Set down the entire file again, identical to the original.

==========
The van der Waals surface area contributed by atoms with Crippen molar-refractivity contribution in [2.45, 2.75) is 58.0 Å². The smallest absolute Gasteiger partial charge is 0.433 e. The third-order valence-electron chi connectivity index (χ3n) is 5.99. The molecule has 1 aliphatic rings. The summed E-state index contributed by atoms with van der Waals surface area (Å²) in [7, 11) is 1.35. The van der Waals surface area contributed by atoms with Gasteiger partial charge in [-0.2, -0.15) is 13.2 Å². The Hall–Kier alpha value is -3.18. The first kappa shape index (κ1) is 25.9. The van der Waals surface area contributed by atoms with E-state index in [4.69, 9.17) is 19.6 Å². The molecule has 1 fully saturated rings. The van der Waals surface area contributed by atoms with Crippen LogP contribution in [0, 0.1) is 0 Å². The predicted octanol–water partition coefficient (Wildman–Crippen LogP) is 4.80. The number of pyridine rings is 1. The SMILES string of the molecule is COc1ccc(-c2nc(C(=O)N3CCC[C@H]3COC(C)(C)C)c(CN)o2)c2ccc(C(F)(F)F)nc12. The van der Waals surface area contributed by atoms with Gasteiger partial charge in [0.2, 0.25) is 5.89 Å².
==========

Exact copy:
The van der Waals surface area contributed by atoms with Crippen molar-refractivity contribution in [2.45, 2.75) is 58.0 Å². The smallest absolute Gasteiger partial charge is 0.433 e. The third-order valence-electron chi connectivity index (χ3n) is 5.99. The molecule has 1 aliphatic rings. The summed E-state index contributed by atoms with van der Waals surface area (Å²) in [7, 11) is 1.35. The van der Waals surface area contributed by atoms with Gasteiger partial charge in [-0.2, -0.15) is 13.2 Å². The Hall–Kier alpha value is -3.18. The first kappa shape index (κ1) is 25.9. The van der Waals surface area contributed by atoms with E-state index in [4.69, 9.17) is 19.6 Å². The molecule has 1 fully saturated rings. The van der Waals surface area contributed by atoms with Crippen LogP contribution in [0, 0.1) is 0 Å². The predicted octanol–water partition coefficient (Wildman–Crippen LogP) is 4.80. The number of pyridine rings is 1. The SMILES string of the molecule is COc1ccc(-c2nc(C(=O)N3CCC[C@H]3COC(C)(C)C)c(CN)o2)c2ccc(C(F)(F)F)nc12. The van der Waals surface area contributed by atoms with Gasteiger partial charge in [0.2, 0.25) is 5.89 Å².